When you use Visual Studio it leaves a lot behind that is valuable to an investigator. A valuable trove of information may exist. We are going to review briefly the “Find and Replace” history that gets left behind.
Find and Replace
Below you can my see Find history.
Why is it there? When you open the “ctrl+f” find window you can see text you searched for and it’s likely just pulling from the list of key’s in the registry. Notice above “listBoxControl1” shows up in the registry and the drop-down in Visual Studio 2015.
Where to find the “Find & Replace” history
I have not found any differences to the the way the history was stored in 2017 vs 2015 other than it is outside the standard user hive in Visual Studio 2017. See below that 2017 keeps it’s own registry hive!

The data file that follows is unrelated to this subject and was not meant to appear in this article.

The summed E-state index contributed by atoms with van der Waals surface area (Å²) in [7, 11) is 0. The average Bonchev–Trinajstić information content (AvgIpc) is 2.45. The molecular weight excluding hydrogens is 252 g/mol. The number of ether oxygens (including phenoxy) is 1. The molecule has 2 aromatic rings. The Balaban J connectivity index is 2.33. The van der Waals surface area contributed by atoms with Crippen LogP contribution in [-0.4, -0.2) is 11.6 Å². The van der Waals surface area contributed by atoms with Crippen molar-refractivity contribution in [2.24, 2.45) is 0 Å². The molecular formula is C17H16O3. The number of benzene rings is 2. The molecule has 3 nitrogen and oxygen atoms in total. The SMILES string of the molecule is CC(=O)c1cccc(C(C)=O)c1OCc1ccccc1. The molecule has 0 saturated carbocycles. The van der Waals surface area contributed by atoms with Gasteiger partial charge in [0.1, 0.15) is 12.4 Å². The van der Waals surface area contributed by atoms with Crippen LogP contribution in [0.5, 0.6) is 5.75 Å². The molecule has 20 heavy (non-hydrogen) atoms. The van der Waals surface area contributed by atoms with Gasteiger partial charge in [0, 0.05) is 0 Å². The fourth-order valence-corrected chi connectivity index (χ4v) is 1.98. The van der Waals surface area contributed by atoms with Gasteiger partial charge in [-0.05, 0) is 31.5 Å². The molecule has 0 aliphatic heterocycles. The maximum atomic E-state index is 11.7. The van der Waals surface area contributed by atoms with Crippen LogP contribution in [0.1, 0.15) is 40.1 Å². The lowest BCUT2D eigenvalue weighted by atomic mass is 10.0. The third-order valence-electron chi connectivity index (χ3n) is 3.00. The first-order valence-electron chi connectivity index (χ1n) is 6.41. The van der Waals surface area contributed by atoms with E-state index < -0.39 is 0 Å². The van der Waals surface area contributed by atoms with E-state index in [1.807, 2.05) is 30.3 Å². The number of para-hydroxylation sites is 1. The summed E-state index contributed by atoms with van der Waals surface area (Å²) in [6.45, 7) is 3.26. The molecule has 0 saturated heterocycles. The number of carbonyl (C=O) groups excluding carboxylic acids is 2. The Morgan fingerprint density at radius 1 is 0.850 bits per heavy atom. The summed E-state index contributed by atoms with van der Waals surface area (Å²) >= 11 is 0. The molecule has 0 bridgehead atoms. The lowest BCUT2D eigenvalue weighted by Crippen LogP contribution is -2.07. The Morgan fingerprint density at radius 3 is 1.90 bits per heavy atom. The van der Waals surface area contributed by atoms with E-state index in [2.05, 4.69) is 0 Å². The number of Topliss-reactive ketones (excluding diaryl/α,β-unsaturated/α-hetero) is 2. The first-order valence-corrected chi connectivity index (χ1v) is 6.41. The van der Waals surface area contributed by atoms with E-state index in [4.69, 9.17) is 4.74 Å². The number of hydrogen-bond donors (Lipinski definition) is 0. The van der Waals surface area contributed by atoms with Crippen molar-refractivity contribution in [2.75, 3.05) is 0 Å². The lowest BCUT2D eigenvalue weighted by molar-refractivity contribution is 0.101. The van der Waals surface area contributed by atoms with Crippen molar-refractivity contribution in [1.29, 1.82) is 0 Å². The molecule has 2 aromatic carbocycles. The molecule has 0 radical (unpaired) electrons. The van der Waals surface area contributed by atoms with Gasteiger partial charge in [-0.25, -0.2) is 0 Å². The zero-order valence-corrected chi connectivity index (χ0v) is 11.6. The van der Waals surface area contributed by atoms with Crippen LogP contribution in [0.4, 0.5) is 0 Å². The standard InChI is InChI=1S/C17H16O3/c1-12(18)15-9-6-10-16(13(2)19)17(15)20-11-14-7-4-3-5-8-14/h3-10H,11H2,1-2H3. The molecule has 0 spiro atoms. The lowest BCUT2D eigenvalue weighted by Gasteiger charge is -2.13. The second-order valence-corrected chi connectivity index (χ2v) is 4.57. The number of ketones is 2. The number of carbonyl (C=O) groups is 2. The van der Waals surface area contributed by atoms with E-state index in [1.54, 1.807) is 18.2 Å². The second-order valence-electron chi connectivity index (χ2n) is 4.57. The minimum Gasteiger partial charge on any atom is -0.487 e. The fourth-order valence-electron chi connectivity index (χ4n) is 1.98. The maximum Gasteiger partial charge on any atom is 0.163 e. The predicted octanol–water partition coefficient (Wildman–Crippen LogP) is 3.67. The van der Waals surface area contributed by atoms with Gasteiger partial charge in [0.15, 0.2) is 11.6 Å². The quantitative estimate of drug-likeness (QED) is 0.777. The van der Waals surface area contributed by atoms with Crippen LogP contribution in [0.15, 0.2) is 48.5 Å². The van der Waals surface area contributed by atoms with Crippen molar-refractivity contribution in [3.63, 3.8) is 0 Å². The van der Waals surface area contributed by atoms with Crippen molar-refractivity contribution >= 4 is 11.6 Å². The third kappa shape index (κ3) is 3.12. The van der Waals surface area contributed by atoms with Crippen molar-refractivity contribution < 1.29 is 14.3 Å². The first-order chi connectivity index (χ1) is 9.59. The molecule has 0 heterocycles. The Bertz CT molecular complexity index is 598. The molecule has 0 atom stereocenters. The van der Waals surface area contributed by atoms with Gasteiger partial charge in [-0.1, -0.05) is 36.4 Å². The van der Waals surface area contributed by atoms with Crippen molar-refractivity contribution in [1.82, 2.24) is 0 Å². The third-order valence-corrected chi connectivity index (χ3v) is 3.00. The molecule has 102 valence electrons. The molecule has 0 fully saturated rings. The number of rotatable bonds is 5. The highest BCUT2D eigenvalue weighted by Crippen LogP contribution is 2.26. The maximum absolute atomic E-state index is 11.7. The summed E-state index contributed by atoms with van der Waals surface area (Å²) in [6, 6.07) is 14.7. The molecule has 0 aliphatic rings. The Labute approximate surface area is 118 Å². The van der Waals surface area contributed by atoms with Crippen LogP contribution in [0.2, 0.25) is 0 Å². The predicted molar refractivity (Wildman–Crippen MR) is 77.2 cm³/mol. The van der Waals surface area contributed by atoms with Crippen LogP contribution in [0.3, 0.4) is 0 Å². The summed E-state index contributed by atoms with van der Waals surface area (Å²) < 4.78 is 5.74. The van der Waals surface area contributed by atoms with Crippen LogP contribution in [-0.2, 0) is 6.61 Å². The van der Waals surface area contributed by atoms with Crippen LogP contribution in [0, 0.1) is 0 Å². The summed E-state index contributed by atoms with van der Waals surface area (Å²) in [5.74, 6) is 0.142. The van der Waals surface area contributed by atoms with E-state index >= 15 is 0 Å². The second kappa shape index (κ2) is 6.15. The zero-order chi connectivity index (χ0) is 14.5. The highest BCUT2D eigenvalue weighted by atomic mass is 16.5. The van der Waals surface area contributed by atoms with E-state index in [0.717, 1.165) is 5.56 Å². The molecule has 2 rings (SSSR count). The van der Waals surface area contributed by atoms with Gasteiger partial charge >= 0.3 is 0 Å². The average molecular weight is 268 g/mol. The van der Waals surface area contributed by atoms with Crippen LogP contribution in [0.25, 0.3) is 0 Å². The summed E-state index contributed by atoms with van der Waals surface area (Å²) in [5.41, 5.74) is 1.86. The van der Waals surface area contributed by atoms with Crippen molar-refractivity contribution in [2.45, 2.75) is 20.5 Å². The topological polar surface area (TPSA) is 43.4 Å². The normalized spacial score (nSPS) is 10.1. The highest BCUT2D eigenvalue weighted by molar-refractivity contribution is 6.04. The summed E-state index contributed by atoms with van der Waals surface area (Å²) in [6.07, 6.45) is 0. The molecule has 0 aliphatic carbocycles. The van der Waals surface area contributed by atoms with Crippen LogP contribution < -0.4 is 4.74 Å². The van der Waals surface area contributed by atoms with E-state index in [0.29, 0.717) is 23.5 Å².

Visual Studio 2015 and prior
The history for “Find & Replace” is kept in “C:\Users\<username>\NTUSER.DAT”
Visual Studio 2017
In Visual Studio 2017 Micros*ft moved the registry entries off into a separate regf (hive) called “privateregistry.bin”. I’m guessing this change is for cross platform compatibility?
The hive path in my configuration is “C:\Users\<username>\AppData\Local\Microsoft\VisualStudio\15.0_3baffadb\privateregistry.bin”
*My configuration for testing is Visual Studio 2017 on Windows 10 Pro.
When reconstructing user activity it’s important to think through all the possible sources of useful information. A lot of people write code these days and Visual Studio is a popular tool due to it’s great IDE and it is free to use. The possible scenario’s for why a user was using Visual Studio are numerous, from writing malicious software to source code re-use. Hopefully this helps in the quest to answer “what were they up to” next time you are looking.
*For registry analysis I recommend RegistryExplorer.
by Dave via EasyMetaData